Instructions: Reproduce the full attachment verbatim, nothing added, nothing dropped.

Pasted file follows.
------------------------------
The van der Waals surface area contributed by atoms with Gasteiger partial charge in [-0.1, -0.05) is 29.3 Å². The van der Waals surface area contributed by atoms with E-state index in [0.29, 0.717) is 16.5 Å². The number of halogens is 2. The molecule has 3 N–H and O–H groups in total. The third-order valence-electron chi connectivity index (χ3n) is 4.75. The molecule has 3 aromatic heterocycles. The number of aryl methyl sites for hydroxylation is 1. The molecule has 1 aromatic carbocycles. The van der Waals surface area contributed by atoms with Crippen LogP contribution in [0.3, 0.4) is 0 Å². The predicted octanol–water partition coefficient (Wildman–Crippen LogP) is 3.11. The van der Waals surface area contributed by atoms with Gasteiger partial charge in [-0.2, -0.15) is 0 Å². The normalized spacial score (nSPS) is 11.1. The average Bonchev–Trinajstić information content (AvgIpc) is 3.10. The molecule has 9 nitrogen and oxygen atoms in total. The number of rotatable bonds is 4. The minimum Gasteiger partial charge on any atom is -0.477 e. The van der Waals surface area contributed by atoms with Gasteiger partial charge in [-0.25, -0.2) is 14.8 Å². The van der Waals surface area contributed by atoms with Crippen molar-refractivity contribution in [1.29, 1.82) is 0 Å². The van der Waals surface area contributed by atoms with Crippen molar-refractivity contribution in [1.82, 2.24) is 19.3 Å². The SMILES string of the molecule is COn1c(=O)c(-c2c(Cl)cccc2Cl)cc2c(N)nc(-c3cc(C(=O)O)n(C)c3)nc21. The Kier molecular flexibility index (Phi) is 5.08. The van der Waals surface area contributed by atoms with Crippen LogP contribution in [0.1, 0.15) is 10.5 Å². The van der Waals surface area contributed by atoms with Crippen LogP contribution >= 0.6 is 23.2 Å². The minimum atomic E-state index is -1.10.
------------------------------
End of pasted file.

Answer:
The van der Waals surface area contributed by atoms with Gasteiger partial charge in [-0.1, -0.05) is 29.3 Å². The van der Waals surface area contributed by atoms with E-state index in [0.29, 0.717) is 16.5 Å². The number of halogens is 2. The molecule has 3 N–H and O–H groups in total. The third-order valence-electron chi connectivity index (χ3n) is 4.75. The molecule has 3 aromatic heterocycles. The number of aryl methyl sites for hydroxylation is 1. The molecule has 1 aromatic carbocycles. The van der Waals surface area contributed by atoms with Crippen LogP contribution in [0.3, 0.4) is 0 Å². The predicted octanol–water partition coefficient (Wildman–Crippen LogP) is 3.11. The van der Waals surface area contributed by atoms with Gasteiger partial charge in [-0.2, -0.15) is 0 Å². The normalized spacial score (nSPS) is 11.1. The average Bonchev–Trinajstić information content (AvgIpc) is 3.10. The molecule has 9 nitrogen and oxygen atoms in total. The number of rotatable bonds is 4. The minimum Gasteiger partial charge on any atom is -0.477 e. The van der Waals surface area contributed by atoms with Gasteiger partial charge in [-0.25, -0.2) is 14.8 Å². The van der Waals surface area contributed by atoms with Crippen molar-refractivity contribution in [1.29, 1.82) is 0 Å². The van der Waals surface area contributed by atoms with Crippen molar-refractivity contribution in [1.82, 2.24) is 19.3 Å². The SMILES string of the molecule is COn1c(=O)c(-c2c(Cl)cccc2Cl)cc2c(N)nc(-c3cc(C(=O)O)n(C)c3)nc21. The Kier molecular flexibility index (Phi) is 5.08. The van der Waals surface area contributed by atoms with Crippen LogP contribution in [0.1, 0.15) is 10.5 Å². The van der Waals surface area contributed by atoms with Crippen LogP contribution >= 0.6 is 23.2 Å². The minimum atomic E-state index is -1.10.